The Wazoo defense was aggressive trying to put pressure on Mannion. On several occasions it worked.

“Washington State was throwing a lot of blitzes at us, more than we could handle sometimes,” Woods said. “They mix it up pretty good between the 3-4 and the 4-3.

“I got confused (blocking) a little bit, which cost us two sacks. I went blank a couple of times, and over-thought it. I have to slow the game down and know my assignments.”

Offered Mannion about the Cougars: “They gave us a ton of different looks. They might have caught us off-guard at the beginning, but as the game went on, we settled down.”

The Cougars had pass plays of 51 and 49 yards and twice entered the red zone, including a first-and-goal at the 5-yard line in the second quarter. The Beaver defense kept them out of the end zone, though, limiting them to a pair of field goals.

“Sometimes they got down there and it looked like they had a chance to score a touchdown, but we wouldn’t let them,” Riley said.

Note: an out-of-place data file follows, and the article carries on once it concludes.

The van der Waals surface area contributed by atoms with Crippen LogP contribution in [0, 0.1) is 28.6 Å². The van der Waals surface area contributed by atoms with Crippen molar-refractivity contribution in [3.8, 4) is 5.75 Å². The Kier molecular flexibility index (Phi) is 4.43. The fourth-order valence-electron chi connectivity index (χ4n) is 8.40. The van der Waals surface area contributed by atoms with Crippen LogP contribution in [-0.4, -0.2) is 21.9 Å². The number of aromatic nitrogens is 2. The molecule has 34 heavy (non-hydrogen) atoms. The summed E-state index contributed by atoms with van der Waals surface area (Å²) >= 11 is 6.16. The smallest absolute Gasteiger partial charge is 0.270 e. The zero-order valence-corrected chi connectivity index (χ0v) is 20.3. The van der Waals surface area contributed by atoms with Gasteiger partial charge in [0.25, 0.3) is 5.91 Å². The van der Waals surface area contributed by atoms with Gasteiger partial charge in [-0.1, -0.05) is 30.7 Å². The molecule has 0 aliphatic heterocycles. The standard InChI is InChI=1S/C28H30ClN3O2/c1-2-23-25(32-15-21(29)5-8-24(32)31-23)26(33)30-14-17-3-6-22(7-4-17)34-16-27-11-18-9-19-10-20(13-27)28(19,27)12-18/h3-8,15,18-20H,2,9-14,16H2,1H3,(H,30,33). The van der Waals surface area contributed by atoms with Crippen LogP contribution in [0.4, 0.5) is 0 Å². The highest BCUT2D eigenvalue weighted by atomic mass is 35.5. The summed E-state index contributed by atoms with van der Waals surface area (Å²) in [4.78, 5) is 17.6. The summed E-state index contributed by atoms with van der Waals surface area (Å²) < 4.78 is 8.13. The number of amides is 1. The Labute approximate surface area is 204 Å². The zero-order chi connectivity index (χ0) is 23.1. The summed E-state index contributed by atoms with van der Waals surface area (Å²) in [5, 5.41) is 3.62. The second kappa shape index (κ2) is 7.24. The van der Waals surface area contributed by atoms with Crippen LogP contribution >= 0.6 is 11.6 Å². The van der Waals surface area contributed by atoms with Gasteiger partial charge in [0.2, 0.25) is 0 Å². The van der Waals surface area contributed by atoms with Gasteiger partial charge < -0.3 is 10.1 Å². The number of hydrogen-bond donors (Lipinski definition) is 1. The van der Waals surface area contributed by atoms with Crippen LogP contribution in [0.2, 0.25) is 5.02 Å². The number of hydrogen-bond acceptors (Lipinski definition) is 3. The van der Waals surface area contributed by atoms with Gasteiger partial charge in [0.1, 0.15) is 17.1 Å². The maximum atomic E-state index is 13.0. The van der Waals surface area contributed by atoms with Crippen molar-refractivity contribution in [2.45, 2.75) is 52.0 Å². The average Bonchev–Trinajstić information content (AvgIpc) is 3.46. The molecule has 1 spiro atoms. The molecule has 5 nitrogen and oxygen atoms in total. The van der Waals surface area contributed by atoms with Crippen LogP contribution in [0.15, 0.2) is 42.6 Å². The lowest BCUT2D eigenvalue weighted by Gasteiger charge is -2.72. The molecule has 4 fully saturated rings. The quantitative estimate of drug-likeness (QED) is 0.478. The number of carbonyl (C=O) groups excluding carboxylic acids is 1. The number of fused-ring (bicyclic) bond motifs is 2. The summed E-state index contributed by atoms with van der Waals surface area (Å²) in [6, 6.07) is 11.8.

After scoring only on a pair of Trevor Romaine field goals in the first half, Oregon State went right to work to start the third quarter. Mannion’s roll-out pass to Wheaton for 12 yards and a TD jacked OSU’s advantage to 13-3 with 9:17 remaining in the third quarter.

Poyer stepped in on a sideline route for his second interception of the game, giving Oregon State the ball at the Wazoo 36. But on third-and-9 from the 18, Mannion’s pass went off the hands of Brandin Cooks to WSU’s Casey Locker, who took the interception nine yards to the OSU 26.

Washington State had its best drive of the day early in the fourth quarter, aided by a pair of pass-interference plays against the Beavers. The Cougars marched from their own 13 to the OSU 15, winding up with a 32-yard Andrew Furney field goal to draw within 13-6 with 9:33 to go.

Oregon State then went 87 yards for a TD and a 19-6 advantage, fullback Tyler Anderson taking it in from the one.

Poyer dotted the exclamation point on the victory by intercepting a Tuel aerial and returning it 50 yards with 3:30 remaining, falling as he cut back trying to elude a tackler in a bid to score.